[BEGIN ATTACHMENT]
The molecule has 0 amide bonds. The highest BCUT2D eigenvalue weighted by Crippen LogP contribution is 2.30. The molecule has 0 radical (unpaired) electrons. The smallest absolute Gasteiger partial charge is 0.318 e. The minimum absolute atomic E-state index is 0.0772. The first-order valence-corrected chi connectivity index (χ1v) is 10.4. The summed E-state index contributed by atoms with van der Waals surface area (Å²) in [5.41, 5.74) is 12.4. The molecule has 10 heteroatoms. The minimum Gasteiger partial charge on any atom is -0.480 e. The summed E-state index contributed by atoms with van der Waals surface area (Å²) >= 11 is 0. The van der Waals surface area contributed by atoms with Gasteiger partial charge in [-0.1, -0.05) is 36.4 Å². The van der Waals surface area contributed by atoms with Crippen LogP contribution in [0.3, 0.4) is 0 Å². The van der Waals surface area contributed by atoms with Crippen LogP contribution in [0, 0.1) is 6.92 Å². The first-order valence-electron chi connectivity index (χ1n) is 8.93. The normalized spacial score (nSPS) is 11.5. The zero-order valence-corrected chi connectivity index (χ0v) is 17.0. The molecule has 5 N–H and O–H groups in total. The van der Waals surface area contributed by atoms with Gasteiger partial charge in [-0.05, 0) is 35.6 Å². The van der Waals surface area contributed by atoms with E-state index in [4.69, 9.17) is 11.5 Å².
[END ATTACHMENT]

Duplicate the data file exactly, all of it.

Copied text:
The molecule has 0 amide bonds. The highest BCUT2D eigenvalue weighted by Crippen LogP contribution is 2.30. The molecule has 0 radical (unpaired) electrons. The smallest absolute Gasteiger partial charge is 0.318 e. The minimum absolute atomic E-state index is 0.0772. The first-order valence-corrected chi connectivity index (χ1v) is 10.4. The summed E-state index contributed by atoms with van der Waals surface area (Å²) in [5.41, 5.74) is 12.4. The molecule has 10 heteroatoms. The minimum Gasteiger partial charge on any atom is -0.480 e. The summed E-state index contributed by atoms with van der Waals surface area (Å²) >= 11 is 0. The van der Waals surface area contributed by atoms with Gasteiger partial charge in [-0.1, -0.05) is 36.4 Å². The van der Waals surface area contributed by atoms with Crippen LogP contribution in [0.3, 0.4) is 0 Å². The van der Waals surface area contributed by atoms with Crippen LogP contribution in [0, 0.1) is 6.92 Å². The first-order valence-electron chi connectivity index (χ1n) is 8.93. The normalized spacial score (nSPS) is 11.5. The zero-order valence-corrected chi connectivity index (χ0v) is 17.0. The molecule has 5 N–H and O–H groups in total. The van der Waals surface area contributed by atoms with Gasteiger partial charge in [-0.05, 0) is 35.6 Å². The van der Waals surface area contributed by atoms with E-state index in [4.69, 9.17) is 11.5 Å².